BEIS have published a discussion paper on the fourth money laundering directive which relates to the beneficial ownership of corporates and other legal entities. The regime of disclosing Persons with Significant Control (PSCs) for UK companies was introduced earlier this year. BEIS considers that some amendments to this regime may be necessary in order to comply with the fourth money laundering directive. For example, BEIS is considering widening the scope of the companies subject to the PSC regime and requiring companies to update their PSC information within 6 months of a change occurring. The current implementation date for the directive is 26 June 2017, although there is a proposal from the European Commission to bring the date forward to January 2017.
A number of reports have been published by the FRC on various aspects of corporate reporting. These include:
Corporate Reporting Annual Review and letter to listed companies
The FRC have published their annual review on corporate reporting. The review sets out:
- nine characteristics of good corporate reporting
- an assessment of corporate reporting during the last year
- enforcement activity
- current and future developments in corporate reporting.
The annual review also includes a copy of a letter sent to audit committee chairs and finance directors giving guidance on four key areas of the annual report: the strategic report, directors’ remuneration report, audit committee reporting and the financial statement disclosures.
Report on business model reporting
The Financial Reporting Lab has published a project report on business model reporting, which examines the reporting of quoted companies' business models in the annual report. The report sets out investors’ expectations and requirements for business model reporting and what is currently seen as best practice.
Report on business model reporting
The FRC has issued a review on certain aspects of tax reporting in annual reports which identifies opportunities for companies to improve the usefulness of certain disclosures relating to tax. The review specifically addresses tax reporting in the strategic report and reporting on uncertainties relating to tax liabilities and assets. The FRC also identifies good tax disclosures which, for example, include the specific nature of the tax assumption or uncertainty, and provides a sensitivity analysis or a range of possible outcomes to provide users with a better understanding of the issue.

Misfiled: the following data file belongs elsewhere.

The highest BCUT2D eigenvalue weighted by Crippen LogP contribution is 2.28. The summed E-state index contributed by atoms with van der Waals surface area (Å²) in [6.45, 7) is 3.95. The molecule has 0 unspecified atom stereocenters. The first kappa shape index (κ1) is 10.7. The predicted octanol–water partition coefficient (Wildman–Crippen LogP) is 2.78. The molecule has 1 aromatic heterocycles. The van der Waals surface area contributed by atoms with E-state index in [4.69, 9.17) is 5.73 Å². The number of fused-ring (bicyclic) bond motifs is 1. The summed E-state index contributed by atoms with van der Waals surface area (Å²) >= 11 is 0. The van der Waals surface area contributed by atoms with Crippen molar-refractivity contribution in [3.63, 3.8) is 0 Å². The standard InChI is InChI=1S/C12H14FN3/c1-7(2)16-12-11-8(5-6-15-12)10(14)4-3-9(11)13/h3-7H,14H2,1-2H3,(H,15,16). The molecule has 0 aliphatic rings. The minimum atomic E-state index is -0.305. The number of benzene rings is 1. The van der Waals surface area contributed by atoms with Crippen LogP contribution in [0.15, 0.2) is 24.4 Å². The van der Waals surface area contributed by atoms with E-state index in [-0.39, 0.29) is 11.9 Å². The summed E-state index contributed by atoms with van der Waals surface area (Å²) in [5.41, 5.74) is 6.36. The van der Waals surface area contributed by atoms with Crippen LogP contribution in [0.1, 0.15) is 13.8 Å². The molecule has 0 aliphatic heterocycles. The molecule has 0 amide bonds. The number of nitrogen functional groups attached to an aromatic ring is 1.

Further information and copies of these reports are all available on the FRC website.
The Business & Human Rights Resource Centre (BHRRC) analysis of Modern Slavery Act statements
Modern Slavery Act reporting requirements apply to companies carrying on business in the UK supplying goods or services with a total turnover of £36 million or more. The legislation took effect for financial years ending on or after 31 March 2016 and the first statements are therefore now appearing. The BHRRC has analysed 27 statements published by FTSE 100 companies so far. It has put companies into ten tiers (tier one being the best performing and tier ten the worst). The BHRRC looked, not just at compliance with the minimum requirements, but six recommended content requirements contained in the Modern Slavery Act. The BHRRC analysis highlights good practice and areas for improvement.
The BHRRC report and Modern Slavery Act Registry is available on the BHRRC website.
Report on ethnic diversity on boards
The Parker Review Committee has published a consultation report into the ethnic diversity of UK boards which focuses on FTSE 100 companies. The review found that ethnic minority representation on FTSE100 boards is disproportionately low and includes a number of recommendations to help increase ethnic diversity of FTSE 100 and FTSE 250 boards. Comments on the consultation are requested by February 2017.
Gender Pay Gap Reporting
The requirement to report on the gender pay gap introduced by the Equality Act was expected to take effect this autumn but its introduction has been delayed and it is now only likely to come into effect from April 2017.
Ban on corporate directors
The introduction of a ban on appointing corporate directors, which was expected to be introduced from October 2016, has been delayed and as yet no future implementation date has been published.
Late payment of suppliers
Regulations on a new requirements for certain companies to report on supplier payment practices and policies was expected to come into force in April 2016. The Department for Business, Energy and Industrial Strategy (BEIS) has now confirmed that the draft regulations are due to come into effect from 6 April 2017 for financial years starting on or after that date. It is expected that more information on the metrics to be used and accompanying guidance will be issued shortly.